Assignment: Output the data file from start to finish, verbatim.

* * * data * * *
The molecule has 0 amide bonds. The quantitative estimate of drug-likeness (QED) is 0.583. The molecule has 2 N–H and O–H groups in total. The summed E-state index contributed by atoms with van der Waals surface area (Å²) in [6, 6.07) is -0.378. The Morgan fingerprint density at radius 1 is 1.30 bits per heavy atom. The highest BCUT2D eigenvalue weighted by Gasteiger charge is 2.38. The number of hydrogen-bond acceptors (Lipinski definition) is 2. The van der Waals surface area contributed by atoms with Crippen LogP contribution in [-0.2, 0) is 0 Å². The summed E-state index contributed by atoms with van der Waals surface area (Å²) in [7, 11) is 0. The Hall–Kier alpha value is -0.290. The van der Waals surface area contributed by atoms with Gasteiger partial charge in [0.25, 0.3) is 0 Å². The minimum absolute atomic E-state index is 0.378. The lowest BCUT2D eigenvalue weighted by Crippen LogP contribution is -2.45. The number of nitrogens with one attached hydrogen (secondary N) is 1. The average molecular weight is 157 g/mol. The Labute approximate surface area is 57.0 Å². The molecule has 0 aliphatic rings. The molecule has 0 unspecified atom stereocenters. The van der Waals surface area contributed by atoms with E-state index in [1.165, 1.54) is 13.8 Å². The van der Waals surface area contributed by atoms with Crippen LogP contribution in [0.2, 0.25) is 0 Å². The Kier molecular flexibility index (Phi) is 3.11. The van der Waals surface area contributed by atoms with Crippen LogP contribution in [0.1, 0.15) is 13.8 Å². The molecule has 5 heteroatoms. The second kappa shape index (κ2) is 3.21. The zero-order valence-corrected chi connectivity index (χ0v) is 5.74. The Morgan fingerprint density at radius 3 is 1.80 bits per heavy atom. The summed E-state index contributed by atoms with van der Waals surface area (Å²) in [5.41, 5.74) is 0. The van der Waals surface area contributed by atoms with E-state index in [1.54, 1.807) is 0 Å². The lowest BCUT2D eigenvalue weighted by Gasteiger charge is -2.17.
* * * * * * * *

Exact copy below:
The molecule has 0 amide bonds. The quantitative estimate of drug-likeness (QED) is 0.583. The molecule has 2 N–H and O–H groups in total. The summed E-state index contributed by atoms with van der Waals surface area (Å²) in [6, 6.07) is -0.378. The Morgan fingerprint density at radius 1 is 1.30 bits per heavy atom. The highest BCUT2D eigenvalue weighted by Gasteiger charge is 2.38. The number of hydrogen-bond acceptors (Lipinski definition) is 2. The van der Waals surface area contributed by atoms with Crippen LogP contribution in [-0.2, 0) is 0 Å². The summed E-state index contributed by atoms with van der Waals surface area (Å²) in [7, 11) is 0. The Hall–Kier alpha value is -0.290. The van der Waals surface area contributed by atoms with Gasteiger partial charge in [0.25, 0.3) is 0 Å². The minimum absolute atomic E-state index is 0.378. The lowest BCUT2D eigenvalue weighted by Crippen LogP contribution is -2.45. The number of nitrogens with one attached hydrogen (secondary N) is 1. The average molecular weight is 157 g/mol. The Labute approximate surface area is 57.0 Å². The molecule has 0 aliphatic rings. The molecule has 0 unspecified atom stereocenters. The van der Waals surface area contributed by atoms with E-state index in [1.165, 1.54) is 13.8 Å². The van der Waals surface area contributed by atoms with Crippen LogP contribution in [0.2, 0.25) is 0 Å². The Kier molecular flexibility index (Phi) is 3.11. The van der Waals surface area contributed by atoms with Crippen LogP contribution in [0.1, 0.15) is 13.8 Å². The molecule has 5 heteroatoms. The second kappa shape index (κ2) is 3.21. The zero-order valence-corrected chi connectivity index (χ0v) is 5.74. The Morgan fingerprint density at radius 3 is 1.80 bits per heavy atom. The summed E-state index contributed by atoms with van der Waals surface area (Å²) in [5.41, 5.74) is 0. The van der Waals surface area contributed by atoms with E-state index in [1.54, 1.807) is 0 Å². The lowest BCUT2D eigenvalue weighted by Gasteiger charge is -2.17.